In addition, seismologists have discovered that the earthquake rupture was faster than most earthquakes of this magnitude.

“In fact, the rupture travelled at about the same speed as some of the waves that were generated by it. This implies that as the waves from the first second or so of the rupture were travelling toward Christchurch, new energy was being released during the next couple of seconds, and these were added together to make the shaking particularly ‘punchy’.

“This resulted in something analogous to the supersonic boom of a jet aircraft.”

Direction of energy release
The previously unknown fault that ruptured under the northern edge of the Port Hills was sloping back like the back of a south-east facing lounge suite and pointing straight at Christchurch. When it ruptured, most of the energy was directed north-west toward the city.

Trampoline effect (also called 'Slapdown')
Seismic recordings show the dominant ground acceleration in Christchurch was oriented in the vertical direction (see graphic). In fact, higher accelerations were recording going up than down.

A recently discovered physical phenomenon explains this observation. As the huge early pulses of energy travelled through horizontal layers of the earth beneath Christchurch, the weaker upper layers travelled farther upward than the stronger lower ones, and so separated from them. When these upper layers fell back under gravity, they ‘slapped’ against the lower layers coming up again, producing very high impacts.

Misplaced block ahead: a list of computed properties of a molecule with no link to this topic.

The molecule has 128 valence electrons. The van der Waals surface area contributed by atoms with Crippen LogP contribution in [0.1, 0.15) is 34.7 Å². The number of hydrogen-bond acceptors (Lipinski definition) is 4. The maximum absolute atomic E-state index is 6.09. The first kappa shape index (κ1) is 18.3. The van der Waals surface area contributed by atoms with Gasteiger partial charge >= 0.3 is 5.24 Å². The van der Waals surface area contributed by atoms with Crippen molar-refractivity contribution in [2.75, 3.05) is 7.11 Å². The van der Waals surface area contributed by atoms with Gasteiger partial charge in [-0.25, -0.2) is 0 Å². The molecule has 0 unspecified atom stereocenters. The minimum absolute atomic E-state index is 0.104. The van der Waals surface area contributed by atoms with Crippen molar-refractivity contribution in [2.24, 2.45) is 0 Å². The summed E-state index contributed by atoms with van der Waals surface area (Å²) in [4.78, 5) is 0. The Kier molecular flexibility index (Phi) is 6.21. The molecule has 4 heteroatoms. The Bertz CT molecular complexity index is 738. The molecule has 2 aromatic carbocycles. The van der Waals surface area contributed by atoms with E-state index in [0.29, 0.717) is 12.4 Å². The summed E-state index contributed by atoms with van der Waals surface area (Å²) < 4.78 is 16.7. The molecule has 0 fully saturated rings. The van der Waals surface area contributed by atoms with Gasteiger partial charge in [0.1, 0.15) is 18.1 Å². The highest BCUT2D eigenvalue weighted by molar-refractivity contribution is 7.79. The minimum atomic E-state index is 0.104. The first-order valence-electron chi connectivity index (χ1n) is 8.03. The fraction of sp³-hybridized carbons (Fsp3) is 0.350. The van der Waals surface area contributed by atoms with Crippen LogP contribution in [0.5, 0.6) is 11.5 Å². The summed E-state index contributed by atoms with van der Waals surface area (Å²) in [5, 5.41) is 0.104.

“These ‘slapping’ impacts generate energy that travels back up towards the surface, magnifying the whole process."

This effect also helped to explain the widespread liquefation in Christchurch. As the layers separated, water in subsurface layers became less bound in soils. When the slapping occurred, large amounts of water was forced up to the surface.

Dr Fry said there had been isolated recordings of the trampoline effect in other parts of the world, but the data from Christrchurch was unprecedented for its quality.

Proximity to Christchurch
The Christchurch earthquake occurred within kilometres of the central Christchurch leaving little time or distance for the seismic energy to attenuate before impacting on the city.

“We know that the top few metres of the ground in Christchurch played an important role in the shaking. But by studying the physics of the fault rupture, we now know that the intensity of the shaking was exacerbated by processes that occurred on the fault itself.”

  • The Royal Society has posted a paper from the Office of the Prime Minister's Science Advisory Committee which answers many questions related to the Canterbury Earthquakes.

Listen to an interview with Martin Reyners and Bill Fry on National Radio (Audio from Thursday, 17 March 2011) .GNS seismologists explain why the Darfield and Christchurch earthquakes were so damaging and 'punchy' (duration: 13′04″) Download: Ogg Vorbis or MP3

A new video with Martin Reyners talking about the "Slap-down" effect with the Christchurch earthquake.